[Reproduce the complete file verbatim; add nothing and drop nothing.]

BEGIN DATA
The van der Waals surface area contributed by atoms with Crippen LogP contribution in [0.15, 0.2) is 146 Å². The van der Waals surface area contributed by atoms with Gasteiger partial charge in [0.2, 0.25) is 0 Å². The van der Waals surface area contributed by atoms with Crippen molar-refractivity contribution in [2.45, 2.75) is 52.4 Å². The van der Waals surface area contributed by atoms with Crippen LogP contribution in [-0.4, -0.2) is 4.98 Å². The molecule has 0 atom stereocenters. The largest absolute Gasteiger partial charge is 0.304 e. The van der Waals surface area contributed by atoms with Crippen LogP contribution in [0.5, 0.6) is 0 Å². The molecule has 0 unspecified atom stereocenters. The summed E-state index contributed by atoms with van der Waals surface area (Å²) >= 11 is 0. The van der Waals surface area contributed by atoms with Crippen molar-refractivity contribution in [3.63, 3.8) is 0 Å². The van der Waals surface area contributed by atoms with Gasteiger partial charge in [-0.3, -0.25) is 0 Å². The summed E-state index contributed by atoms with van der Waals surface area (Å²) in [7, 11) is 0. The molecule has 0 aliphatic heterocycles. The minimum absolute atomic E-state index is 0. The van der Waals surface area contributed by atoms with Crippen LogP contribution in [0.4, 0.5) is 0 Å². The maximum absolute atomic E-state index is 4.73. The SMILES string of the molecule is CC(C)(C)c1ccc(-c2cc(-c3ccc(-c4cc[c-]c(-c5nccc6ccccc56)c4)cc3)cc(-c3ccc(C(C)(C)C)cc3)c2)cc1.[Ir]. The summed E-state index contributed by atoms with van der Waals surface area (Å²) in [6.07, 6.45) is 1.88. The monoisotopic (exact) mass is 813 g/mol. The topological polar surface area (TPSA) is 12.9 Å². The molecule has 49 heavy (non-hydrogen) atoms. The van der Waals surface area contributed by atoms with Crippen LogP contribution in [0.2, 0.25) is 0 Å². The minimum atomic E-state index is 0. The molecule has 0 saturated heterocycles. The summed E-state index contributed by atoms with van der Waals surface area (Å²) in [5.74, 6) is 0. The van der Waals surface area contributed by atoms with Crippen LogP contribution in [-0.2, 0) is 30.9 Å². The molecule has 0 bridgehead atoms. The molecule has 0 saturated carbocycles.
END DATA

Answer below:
The van der Waals surface area contributed by atoms with Crippen LogP contribution in [0.15, 0.2) is 146 Å². The van der Waals surface area contributed by atoms with Gasteiger partial charge in [0.2, 0.25) is 0 Å². The van der Waals surface area contributed by atoms with Crippen molar-refractivity contribution in [2.45, 2.75) is 52.4 Å². The van der Waals surface area contributed by atoms with Crippen LogP contribution in [-0.4, -0.2) is 4.98 Å². The molecule has 0 atom stereocenters. The largest absolute Gasteiger partial charge is 0.304 e. The van der Waals surface area contributed by atoms with Crippen LogP contribution in [0.5, 0.6) is 0 Å². The molecule has 0 unspecified atom stereocenters. The summed E-state index contributed by atoms with van der Waals surface area (Å²) >= 11 is 0. The van der Waals surface area contributed by atoms with Crippen molar-refractivity contribution in [3.63, 3.8) is 0 Å². The van der Waals surface area contributed by atoms with Gasteiger partial charge in [-0.3, -0.25) is 0 Å². The summed E-state index contributed by atoms with van der Waals surface area (Å²) in [7, 11) is 0. The molecule has 0 aliphatic heterocycles. The minimum absolute atomic E-state index is 0. The van der Waals surface area contributed by atoms with Crippen LogP contribution in [0.4, 0.5) is 0 Å². The maximum absolute atomic E-state index is 4.73. The SMILES string of the molecule is CC(C)(C)c1ccc(-c2cc(-c3ccc(-c4cc[c-]c(-c5nccc6ccccc56)c4)cc3)cc(-c3ccc(C(C)(C)C)cc3)c2)cc1.[Ir]. The summed E-state index contributed by atoms with van der Waals surface area (Å²) in [6.07, 6.45) is 1.88. The monoisotopic (exact) mass is 813 g/mol. The topological polar surface area (TPSA) is 12.9 Å². The molecule has 49 heavy (non-hydrogen) atoms. The van der Waals surface area contributed by atoms with Crippen LogP contribution in [0.2, 0.25) is 0 Å². The minimum atomic E-state index is 0. The molecule has 0 saturated heterocycles. The summed E-state index contributed by atoms with van der Waals surface area (Å²) in [5.74, 6) is 0. The van der Waals surface area contributed by atoms with Crippen LogP contribution in [-0.2, 0) is 30.9 Å². The molecule has 0 bridgehead atoms. The molecule has 0 saturated carbocycles.